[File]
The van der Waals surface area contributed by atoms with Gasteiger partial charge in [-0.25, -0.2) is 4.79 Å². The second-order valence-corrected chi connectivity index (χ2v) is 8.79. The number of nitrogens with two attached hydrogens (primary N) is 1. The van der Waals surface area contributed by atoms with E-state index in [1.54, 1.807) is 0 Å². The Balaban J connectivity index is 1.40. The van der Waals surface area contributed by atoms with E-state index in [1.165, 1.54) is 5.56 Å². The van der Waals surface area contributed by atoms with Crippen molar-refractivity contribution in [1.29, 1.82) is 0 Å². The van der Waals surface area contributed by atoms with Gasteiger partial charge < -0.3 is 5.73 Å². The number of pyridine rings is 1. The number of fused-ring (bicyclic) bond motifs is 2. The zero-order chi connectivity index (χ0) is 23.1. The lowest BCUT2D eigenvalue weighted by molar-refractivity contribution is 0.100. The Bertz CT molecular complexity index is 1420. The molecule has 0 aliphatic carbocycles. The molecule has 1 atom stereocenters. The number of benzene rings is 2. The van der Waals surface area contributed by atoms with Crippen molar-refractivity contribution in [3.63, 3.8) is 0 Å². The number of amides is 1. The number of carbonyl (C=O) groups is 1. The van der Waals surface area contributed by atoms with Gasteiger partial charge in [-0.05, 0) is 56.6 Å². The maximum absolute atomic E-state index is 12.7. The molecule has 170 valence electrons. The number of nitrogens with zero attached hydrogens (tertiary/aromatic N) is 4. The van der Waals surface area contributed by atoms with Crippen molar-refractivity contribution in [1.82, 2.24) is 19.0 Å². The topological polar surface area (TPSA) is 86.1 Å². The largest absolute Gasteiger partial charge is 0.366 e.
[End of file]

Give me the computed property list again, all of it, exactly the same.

The van der Waals surface area contributed by atoms with Gasteiger partial charge in [-0.25, -0.2) is 4.79 Å². The second-order valence-corrected chi connectivity index (χ2v) is 8.79. The number of nitrogens with two attached hydrogens (primary N) is 1. The van der Waals surface area contributed by atoms with E-state index in [1.54, 1.807) is 0 Å². The Balaban J connectivity index is 1.40. The van der Waals surface area contributed by atoms with E-state index in [1.165, 1.54) is 5.56 Å². The van der Waals surface area contributed by atoms with Crippen molar-refractivity contribution in [1.29, 1.82) is 0 Å². The van der Waals surface area contributed by atoms with Gasteiger partial charge < -0.3 is 5.73 Å². The number of pyridine rings is 1. The number of fused-ring (bicyclic) bond motifs is 2. The zero-order chi connectivity index (χ0) is 23.1. The lowest BCUT2D eigenvalue weighted by molar-refractivity contribution is 0.100. The Bertz CT molecular complexity index is 1420. The molecule has 0 aliphatic carbocycles. The molecule has 1 atom stereocenters. The number of benzene rings is 2. The van der Waals surface area contributed by atoms with Crippen molar-refractivity contribution in [3.63, 3.8) is 0 Å². The number of amides is 1. The number of carbonyl (C=O) groups is 1. The van der Waals surface area contributed by atoms with Gasteiger partial charge in [-0.05, 0) is 56.6 Å². The maximum absolute atomic E-state index is 12.7. The molecule has 170 valence electrons. The number of nitrogens with zero attached hydrogens (tertiary/aromatic N) is 4. The van der Waals surface area contributed by atoms with Crippen molar-refractivity contribution in [1.82, 2.24) is 19.0 Å². The topological polar surface area (TPSA) is 86.1 Å². The largest absolute Gasteiger partial charge is 0.366 e.